Amid all the recent bad news about our child sex abuse problem in New York, Baltimore, and elsewhere, permit me to be so bold as to suggest there is a glimmer of good news and hope.
The latest situation in Baltimore is, once again, a textbook example of our communal failure to protect children from predators who have insidiously invaded our yeshivas, synagogues, and even our homes where they tutor children. Earlier this month, Phil Jacobs, executive editor of the Baltimore Jewish Times, reported that a yeshiva principal essentially lived a double-life as a sexual abuser of hundreds of children.
The principal, who died in 1989, was also a synagogue rabbi, guidance counselor, and yeshiva dorm counselor. His victims, some now in their 60s, regularly meet in support groups where they wonder how their lives would have been different had they not been abused.
Three victims went public, identified themselves by name, and spoke to Mr. Jacobs. One victim, now a yoga instructor in Florida, began to explore various Eastern faiths, was briefly married to a non-Jewish woman, and raised his child non-Jewish. ”I am basically anti-Semitic,” he says. ”I like Jews, but I just need to stay away from them…. There’s always been a lot of fear and anger in my life that comes as a result of [the rabbi’s] actions. There’s never a time that passes that I don’t think about him. There’s anger and there’s fear.”
This devastating article has, at long last, inspired a communal Jewish response. The Rabbinical Council of Greater Baltimore issued a public letter the day the article appeared. The rabbis’ letter is a remarkable mea culpa, and I will quote one key passage at length:
The damage that abuse can cause is devastating and potentially life altering; it commonly ruins an individual’s sense of self, their ability to trust others, and their ability to engage in a healthy intimate relationship. Furthermore, there is a growing consensus amongst mental health professionals serving the observant community that many of our “teens-at-risk” issues were generated by incidents of abuse. The risks of suicide, alcohol and drug abuse and other self-destructive behaviors are all increased dramatically by abuse.
As such it is already well established by our own poskim that an abuser is to be considered a rodef (literally, a “pursuer”), effectively poised to destroy innocent lives and, therefore, virtually all means may be used to stop him and bring him to justice. Communities and day schools – with the blessing of Gedolei Yisroel – have encouraged and facilitated the reporting of these crimes to the local authorities, who are most equipped to investigate and prosecute these complex claims.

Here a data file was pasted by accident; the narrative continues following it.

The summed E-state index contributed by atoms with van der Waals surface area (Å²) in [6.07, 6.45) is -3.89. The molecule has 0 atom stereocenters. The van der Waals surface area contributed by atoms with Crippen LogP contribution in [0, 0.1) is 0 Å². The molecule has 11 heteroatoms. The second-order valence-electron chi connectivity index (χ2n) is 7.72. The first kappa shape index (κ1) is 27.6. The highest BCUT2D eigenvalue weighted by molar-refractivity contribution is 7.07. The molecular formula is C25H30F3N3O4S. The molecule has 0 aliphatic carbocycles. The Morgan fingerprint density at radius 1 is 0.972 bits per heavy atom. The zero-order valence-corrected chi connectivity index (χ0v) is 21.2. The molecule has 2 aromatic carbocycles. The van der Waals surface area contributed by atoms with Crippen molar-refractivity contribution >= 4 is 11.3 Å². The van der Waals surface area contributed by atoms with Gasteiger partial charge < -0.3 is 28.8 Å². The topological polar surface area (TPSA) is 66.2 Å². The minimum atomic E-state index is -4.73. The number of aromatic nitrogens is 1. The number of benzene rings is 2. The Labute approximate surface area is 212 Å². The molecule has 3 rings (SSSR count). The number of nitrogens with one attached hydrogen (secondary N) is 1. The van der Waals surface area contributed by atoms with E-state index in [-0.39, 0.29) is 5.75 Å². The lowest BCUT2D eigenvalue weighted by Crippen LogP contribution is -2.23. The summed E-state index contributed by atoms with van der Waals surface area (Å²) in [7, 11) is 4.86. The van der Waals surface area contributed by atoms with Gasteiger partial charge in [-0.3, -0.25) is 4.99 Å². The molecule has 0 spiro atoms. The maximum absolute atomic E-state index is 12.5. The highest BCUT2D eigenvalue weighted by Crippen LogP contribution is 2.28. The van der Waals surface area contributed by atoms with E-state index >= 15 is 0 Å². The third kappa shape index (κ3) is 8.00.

In the past, many mistakes were made in handling these situations. Abusers were often not recognized for what they were, as it was too difficult to believe that otherwise good people could do such things, nor was it sufficiently appreciated what damage such acts could cause. It was often thought that if the abuser was spoken to or warned, and perhaps moved to a different environment, he would never do these things again. In responding this way many terrible mistakes were made and tragic consequences resulted. We have seen too often the immediate or eventual failure of these “behind-the-scenes agreements” to keep the perpetrators away from others. Naïveté and a lack of understanding of the insidious nature of these perpetrators have allowed the toll of victims to rise. These failures haunt us – but they also motivate us to respond more effectively and wisely in the future.
Could the latest case in Baltimore have been avoided? And the cases in Brooklyn, Lakewood, Chicago, Los Angeles, and other locales where abusers, masquerading as rabbis, teachers, and camp counselors, have been known to prey?
The remarkable answer is yes – through the rule of American law, which is consistent with our own cherished Jewish values of exercising extraordinary efforts to preserve human life. Lo ta’amod al dam ra’echa – Do not stand upon the blood of your brother (Leviticus 19:16). This Torah verse requires that we not close our eyes to a drowning boy or girl but jump in with a life preserver.
Where the masses are affected, there is a principle in halacha that great precautions are taken to preserve health and safety. The Rambam rules that dangerous businesses be placed outside a city. Perhaps we can learn, kal v’chamor, how much more so is this true for protecting children from danger in our schools, synagogues, and homes.